According to a recent story published in the Chicago Tribune, a number of Wall Street institutional investors have begun purchasing thousands of Chicago’s foreclosed single-family homes, which are then rehabbed and sold or rented out. According to the story, such real estate activity by seasoned investors signals some important trends in the housing market: housing values are increasing, and more Americans are trading in home ownership in favor of renting.
Experts contend that the buying increase from such investors can be both a blessing and a curse. On the one hand, the housing market can’t fully recover from the financial crisis which began in 2008, until the massive number of foreclosed homes across the country are repurchased. As this blog has discussed before, until recently, Chicago has been fighting a losing battle with the ever-increasing number foreclosures. According to realtytrac.com, one in every 528 properties in Illinois is currently in foreclosure. Through the first half of 2013, Illinois posted the nation’s third highest foreclosure rate: 1.20% of housing units with a foreclosure filing.
Eight national investment firms have acquired approximately 3,200 houses in the Chicago area over the first nine months of 2013. Many of these large firms operate under names such as Waypoint Homes, American Homes 4 Rent, Hyperion Homes, BLT Homes and Invitation Homes.
Invitation Homes, run by The Blackstone Group L.P., a New York-based investment banking and financial services corporation, is purportedly purchasing over $100 million of houses a week across the country. In November alone, Blackstone sold $479 million in bonds that were backed by some of the more than 40,000 homes across 14 markets, including 2,500 in the Chicago area, Blackstone has bought.
According to Jonathan Gray, the global head of real estate for Blackstone, “There’s underlying demand from people who don’t necessarily have the money for a deposit and want their kids in a good school.” Although there was initially some concern that investment firms couldn’t turn a profit purchasing and renting homes, critics have been silenced by companies that have been able to rent over 90 percent of properties within six months of bringing them to market.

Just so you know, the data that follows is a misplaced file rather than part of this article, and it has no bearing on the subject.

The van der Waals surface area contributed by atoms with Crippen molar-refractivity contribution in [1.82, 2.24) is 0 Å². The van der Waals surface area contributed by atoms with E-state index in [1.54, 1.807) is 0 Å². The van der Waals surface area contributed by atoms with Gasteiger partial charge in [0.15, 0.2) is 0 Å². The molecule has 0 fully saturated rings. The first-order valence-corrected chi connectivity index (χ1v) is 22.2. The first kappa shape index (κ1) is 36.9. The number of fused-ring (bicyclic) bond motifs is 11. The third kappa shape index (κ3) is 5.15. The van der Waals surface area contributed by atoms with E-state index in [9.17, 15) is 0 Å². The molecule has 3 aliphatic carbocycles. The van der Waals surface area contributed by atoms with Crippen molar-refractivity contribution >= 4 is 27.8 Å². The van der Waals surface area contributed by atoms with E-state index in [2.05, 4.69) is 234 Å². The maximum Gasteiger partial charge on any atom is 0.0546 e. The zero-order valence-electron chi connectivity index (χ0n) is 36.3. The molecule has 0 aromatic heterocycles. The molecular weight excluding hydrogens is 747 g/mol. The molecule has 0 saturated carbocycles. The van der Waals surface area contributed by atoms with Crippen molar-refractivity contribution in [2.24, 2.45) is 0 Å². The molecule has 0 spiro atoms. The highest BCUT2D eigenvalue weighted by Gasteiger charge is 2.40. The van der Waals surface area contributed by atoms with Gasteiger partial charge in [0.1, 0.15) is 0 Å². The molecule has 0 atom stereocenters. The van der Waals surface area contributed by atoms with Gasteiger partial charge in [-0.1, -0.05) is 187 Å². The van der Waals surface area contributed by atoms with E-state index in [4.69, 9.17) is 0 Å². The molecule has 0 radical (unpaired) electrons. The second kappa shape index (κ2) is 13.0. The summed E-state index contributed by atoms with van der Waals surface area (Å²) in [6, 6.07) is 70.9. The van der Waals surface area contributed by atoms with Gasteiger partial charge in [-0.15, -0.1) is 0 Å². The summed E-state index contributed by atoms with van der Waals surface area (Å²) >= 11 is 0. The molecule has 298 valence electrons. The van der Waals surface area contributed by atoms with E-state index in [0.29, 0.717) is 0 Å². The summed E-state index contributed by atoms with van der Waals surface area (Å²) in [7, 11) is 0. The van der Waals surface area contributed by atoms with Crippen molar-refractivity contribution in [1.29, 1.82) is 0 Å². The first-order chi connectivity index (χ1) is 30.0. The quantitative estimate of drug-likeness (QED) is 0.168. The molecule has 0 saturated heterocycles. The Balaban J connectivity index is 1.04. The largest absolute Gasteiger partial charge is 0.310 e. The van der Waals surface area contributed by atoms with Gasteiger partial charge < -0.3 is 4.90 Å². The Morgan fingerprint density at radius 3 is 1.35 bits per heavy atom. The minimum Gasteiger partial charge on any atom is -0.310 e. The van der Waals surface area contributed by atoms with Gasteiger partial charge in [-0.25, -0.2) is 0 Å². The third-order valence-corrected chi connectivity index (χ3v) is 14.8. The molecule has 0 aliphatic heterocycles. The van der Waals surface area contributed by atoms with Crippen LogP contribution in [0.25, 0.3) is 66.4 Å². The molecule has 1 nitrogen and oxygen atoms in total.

Harvard sociology professor Matthew Desmond, has voiced some concern over what he calls the “Wal-Martization of urban housing.” According to Desmond, “More and more prices are going to be set by really high-tech algorithms. What happens when you fall behind? If your landlord is your next-door neighbor, you can go to them and say, ‘Charles, you know I’m good for it. Can we make an arrangement?’ If you’re a property management company and you own 2,500 units, and someone falls behind in rent, form letters go out. You don’t even know who’s throwing you out.”
Until recently, this blog had opined that Chicago was fighting a losing battle with real estate foreclosures. It would appear, however, that, due to the actions of these big investment firms, the number of Chicago foreclosures may he headed for a turnaround. If you have questions regarding the rights and obligations you have as a tenant or property owner in Chicago, contact the experienced real estate attorneys at The Slater Firm, Ltd. today.